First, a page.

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Hope thailand doesn't see an ending like 'Hotel Rwanda'

The news on Thursday night - when five grenades were launched into Silom, killing one and injuring dozens others - was depressing to say the least.

It was like watching a film on civil war, as scenes of the April 10 bloodshed at Khok Wua intersection kept popping up in my head. Unfortunately, the events of April 10 and April 22 are not tragic scenes from a movie, but a new reality in the Land of Smiles.

Where are those smiles that the Thais are so famous for? Nowadays, conflicts are not just on the streets, but also in homes and offices.

However, the conflict on Thursday night in Silom was different. Ordinary Thais were fighting other ordinary Thais. The red-shirt protesters and their opponents, the multicoloured shirts, were pelting each other with whatever they could find on the streets.

Meanwhile, the red shirts have barricaded off Rajprasong intersection - their rally site for a month now - and there are rumours that there are gas tanks, rifles and M79 grenade launchers waiting to be used.

This peace-loving Buddhist country is now suffering from fear, violence and hatred, which could easily lead to civil war.

Many organisations are trying to convince leaders of the Democratic Alliance against Dictatorship and Prime Minister Abhisit Vejjajiva to think about the country and try and negotiate a resolution.

With a new party - the multicoloured shirts - now joining the conflict, 16 organisations were planning to screen the award-winning film "Hotel Rwanda" at Hua Lamphong Railway Station to warn Thais about the threat of civil war. However, the screening had to be cancelled not just because of Thursday night's clashes but also because the State Railway of Thailand said they had never been asked for permission.

Still, some 30 members of the organisations gathered at the station yesterday to warn commuters about the threat of things getting out of hand. They kept encouraging people to go home and watch "Hotel Rwanda" and try and prevent the same happening to their much-beloved country.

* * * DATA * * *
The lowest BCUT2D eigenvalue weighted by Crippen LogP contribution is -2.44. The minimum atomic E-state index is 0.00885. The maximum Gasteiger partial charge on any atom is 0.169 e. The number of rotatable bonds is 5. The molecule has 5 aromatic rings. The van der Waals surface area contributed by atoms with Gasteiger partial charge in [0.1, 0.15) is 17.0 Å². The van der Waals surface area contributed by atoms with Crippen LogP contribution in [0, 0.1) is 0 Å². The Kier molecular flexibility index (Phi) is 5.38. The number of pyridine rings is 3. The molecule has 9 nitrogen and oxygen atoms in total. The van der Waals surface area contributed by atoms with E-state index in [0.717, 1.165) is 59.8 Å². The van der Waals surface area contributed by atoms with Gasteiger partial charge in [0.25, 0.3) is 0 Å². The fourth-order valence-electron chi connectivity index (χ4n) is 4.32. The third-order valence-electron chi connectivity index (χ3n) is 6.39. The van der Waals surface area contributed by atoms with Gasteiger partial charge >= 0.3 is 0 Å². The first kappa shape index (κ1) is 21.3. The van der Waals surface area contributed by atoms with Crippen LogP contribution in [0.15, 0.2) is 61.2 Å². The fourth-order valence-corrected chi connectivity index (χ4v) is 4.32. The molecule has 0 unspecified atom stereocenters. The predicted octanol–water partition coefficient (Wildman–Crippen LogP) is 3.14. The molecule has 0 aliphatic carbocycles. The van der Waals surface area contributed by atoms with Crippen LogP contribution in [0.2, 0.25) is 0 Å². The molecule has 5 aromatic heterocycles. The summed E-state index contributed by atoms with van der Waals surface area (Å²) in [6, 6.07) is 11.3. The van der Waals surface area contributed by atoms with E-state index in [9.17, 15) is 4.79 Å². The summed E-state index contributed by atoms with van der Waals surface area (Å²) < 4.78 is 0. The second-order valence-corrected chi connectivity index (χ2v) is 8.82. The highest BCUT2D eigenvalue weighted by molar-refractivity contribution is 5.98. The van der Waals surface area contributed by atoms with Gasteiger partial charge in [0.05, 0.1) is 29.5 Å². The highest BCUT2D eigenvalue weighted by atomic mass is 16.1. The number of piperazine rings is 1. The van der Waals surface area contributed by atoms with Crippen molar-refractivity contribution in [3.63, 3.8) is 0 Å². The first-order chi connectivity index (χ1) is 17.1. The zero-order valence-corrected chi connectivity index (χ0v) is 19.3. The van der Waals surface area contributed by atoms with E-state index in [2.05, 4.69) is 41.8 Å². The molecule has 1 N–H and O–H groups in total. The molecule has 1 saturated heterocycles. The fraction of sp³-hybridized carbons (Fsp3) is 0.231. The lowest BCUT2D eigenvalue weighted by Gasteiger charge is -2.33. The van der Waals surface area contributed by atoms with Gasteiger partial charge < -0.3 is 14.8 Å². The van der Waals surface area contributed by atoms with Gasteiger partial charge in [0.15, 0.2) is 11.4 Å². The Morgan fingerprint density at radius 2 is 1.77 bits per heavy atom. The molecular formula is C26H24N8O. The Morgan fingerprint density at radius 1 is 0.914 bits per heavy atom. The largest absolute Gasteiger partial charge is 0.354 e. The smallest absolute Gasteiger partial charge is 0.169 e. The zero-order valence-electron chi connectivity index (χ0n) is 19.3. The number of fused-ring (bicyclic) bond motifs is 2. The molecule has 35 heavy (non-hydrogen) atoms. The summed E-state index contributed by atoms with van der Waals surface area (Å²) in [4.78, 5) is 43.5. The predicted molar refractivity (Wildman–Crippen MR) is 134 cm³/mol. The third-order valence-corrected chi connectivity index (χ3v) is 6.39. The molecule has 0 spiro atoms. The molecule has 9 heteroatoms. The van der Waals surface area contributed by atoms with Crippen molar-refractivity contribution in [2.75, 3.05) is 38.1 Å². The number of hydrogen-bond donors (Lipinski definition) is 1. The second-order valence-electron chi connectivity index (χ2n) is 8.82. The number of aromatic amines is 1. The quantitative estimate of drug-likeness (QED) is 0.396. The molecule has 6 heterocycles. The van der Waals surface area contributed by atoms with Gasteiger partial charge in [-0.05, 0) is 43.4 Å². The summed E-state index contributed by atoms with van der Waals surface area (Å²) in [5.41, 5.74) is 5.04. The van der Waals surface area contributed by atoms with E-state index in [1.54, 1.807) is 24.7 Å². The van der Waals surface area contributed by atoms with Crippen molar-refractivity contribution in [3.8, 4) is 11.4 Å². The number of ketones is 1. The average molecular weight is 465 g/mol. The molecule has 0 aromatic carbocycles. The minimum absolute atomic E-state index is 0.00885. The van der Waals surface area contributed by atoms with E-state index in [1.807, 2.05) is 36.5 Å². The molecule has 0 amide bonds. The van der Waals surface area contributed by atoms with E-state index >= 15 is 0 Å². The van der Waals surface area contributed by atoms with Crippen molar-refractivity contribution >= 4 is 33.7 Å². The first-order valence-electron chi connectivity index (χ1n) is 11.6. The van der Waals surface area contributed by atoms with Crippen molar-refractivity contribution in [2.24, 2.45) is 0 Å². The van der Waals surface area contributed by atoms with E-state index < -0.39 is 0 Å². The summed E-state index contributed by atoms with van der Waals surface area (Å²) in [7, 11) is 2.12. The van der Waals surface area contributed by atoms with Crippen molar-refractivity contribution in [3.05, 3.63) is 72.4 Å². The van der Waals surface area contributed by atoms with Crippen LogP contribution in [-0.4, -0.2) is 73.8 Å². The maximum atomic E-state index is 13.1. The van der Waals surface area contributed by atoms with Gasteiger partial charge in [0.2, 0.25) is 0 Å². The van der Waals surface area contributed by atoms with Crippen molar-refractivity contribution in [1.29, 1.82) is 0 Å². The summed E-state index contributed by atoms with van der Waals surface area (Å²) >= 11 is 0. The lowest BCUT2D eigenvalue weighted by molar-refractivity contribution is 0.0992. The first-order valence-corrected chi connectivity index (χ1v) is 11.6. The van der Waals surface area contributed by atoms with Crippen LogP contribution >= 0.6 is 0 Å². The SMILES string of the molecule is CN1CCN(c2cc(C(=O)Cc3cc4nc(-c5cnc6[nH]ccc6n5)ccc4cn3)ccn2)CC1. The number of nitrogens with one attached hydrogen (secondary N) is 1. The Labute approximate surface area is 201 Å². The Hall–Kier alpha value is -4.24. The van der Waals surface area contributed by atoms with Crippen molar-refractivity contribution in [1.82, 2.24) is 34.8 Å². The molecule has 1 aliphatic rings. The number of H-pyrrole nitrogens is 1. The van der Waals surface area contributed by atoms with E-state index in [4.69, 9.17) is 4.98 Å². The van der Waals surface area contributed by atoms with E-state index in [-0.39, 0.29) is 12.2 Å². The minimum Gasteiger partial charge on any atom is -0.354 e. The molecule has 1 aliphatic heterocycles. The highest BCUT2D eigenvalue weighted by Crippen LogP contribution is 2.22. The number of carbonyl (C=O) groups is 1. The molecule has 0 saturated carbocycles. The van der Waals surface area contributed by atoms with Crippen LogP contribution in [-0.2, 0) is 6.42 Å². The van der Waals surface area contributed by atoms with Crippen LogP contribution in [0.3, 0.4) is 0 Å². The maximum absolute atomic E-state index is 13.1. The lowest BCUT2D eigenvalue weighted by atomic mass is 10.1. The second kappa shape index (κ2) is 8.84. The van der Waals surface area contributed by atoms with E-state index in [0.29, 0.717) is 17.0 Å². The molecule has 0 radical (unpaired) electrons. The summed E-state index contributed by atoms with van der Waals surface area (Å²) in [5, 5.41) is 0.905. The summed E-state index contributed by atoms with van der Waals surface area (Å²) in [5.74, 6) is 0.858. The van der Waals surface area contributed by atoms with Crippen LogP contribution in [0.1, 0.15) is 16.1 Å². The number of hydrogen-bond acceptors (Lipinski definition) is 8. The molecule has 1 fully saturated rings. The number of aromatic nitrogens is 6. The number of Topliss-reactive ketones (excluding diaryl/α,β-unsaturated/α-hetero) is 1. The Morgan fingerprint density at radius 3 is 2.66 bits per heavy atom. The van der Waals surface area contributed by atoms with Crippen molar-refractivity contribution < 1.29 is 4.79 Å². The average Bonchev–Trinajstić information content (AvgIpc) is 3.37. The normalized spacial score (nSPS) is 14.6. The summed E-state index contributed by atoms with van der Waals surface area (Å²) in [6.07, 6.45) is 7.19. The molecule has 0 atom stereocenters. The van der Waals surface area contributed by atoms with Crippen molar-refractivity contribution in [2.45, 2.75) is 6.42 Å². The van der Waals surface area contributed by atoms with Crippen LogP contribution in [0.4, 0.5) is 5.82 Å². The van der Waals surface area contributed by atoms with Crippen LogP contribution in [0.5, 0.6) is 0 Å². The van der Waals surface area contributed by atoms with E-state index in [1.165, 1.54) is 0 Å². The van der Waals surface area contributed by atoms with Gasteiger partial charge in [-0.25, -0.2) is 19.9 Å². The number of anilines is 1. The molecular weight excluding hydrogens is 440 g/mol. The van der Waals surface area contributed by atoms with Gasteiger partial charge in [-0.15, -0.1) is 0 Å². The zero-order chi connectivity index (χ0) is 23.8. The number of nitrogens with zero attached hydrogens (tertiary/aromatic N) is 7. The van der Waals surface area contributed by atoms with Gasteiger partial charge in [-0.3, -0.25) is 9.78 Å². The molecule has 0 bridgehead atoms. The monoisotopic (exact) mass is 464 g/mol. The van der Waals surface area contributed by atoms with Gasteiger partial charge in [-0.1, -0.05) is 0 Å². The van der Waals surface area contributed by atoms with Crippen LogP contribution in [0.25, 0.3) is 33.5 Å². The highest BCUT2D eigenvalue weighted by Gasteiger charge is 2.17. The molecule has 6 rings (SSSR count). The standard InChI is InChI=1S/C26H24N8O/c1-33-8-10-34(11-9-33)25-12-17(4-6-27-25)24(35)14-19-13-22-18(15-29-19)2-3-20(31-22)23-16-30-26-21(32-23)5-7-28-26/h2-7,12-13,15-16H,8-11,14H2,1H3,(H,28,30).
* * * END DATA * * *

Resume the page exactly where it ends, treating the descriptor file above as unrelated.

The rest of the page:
Directed by Terry George, "Hotel Rwanda" is about hotelier Paul Rusesabagina (played by Don Cheadle) during the 1994 Rwandan genocide, when at least half a million people were killed in conflicts between the Hutu and Tutsi tribes. Called the "Schindler's List" of Africa, the movie shows how media played a key role in the genocide. The drama portrays Rusesabagina, who saves the lives of his family and more than a thousand other refugees, by granting them shelter in his hotel.

The film is about a conflict between two tribes. In Thailand though, the conflict concerns many tribes - the politicians, the grassroots people, the middle class, the elite, soldiers, policemen and academics. The Thai society is very ill, and the problems are too complicated.

Unlike in the film, many academics earlier thought that Thailand's case was not important enough for the United Nations to pay notice. On Thursday the red shirts submitted letters to the UN office in Bangkok, asking the agency to look into the April 10 clashes and send a peacekeeping force. However, the scene was completely different on Thursday night when violence again reared its head. Things remained tense on Friday evening when thousands of multicoloured shirts gathered in front of Royal Plaza in the Dusit area.

Finally, UN Secretary-General Ban Ki-moon yesterday expressed concern over the stand-off and the potential of it escalating. Through spokesman Martin Nesirky, the UN chief appealed with both sides to avoid further violence and loss of life, and work to resolve the situation peacefully.

"This is a moment that requires restraint on all sides," he said.

However, tension is mounting in the City of Angels as many groups emerge to confront the red-shirt protesters, who have been dealing with government troops for days in the business and tourist centres of Rajprasong and Silom.

When asked about the letters from the red-shirt movement, Nesirky confirmed that two letters were indeed delivered by protesters to the UN offices in Bangkok on Thursday, but added that the UN had no immediate response.

Yet, there is an immediate response from other countries, including the US and the United Kingdom, who have been warning their citizens to avoid Bangkok and stay away from areas of conflict such as Rajprasong, Silom and the Democracy monument. From Washington to London, governments have also joined the UN in urging all sides to show restraint, as riot-police stand ready for a face-off with thousands of protesters waiting behind their heavily fortified barricades.

The rest of us, meanwhile, pray that Thailand doesn't encounter a tragic ending like "Hotel Rwanda" and that the red-shirt leaders and the government can jointly co-direct a happier conclusion.

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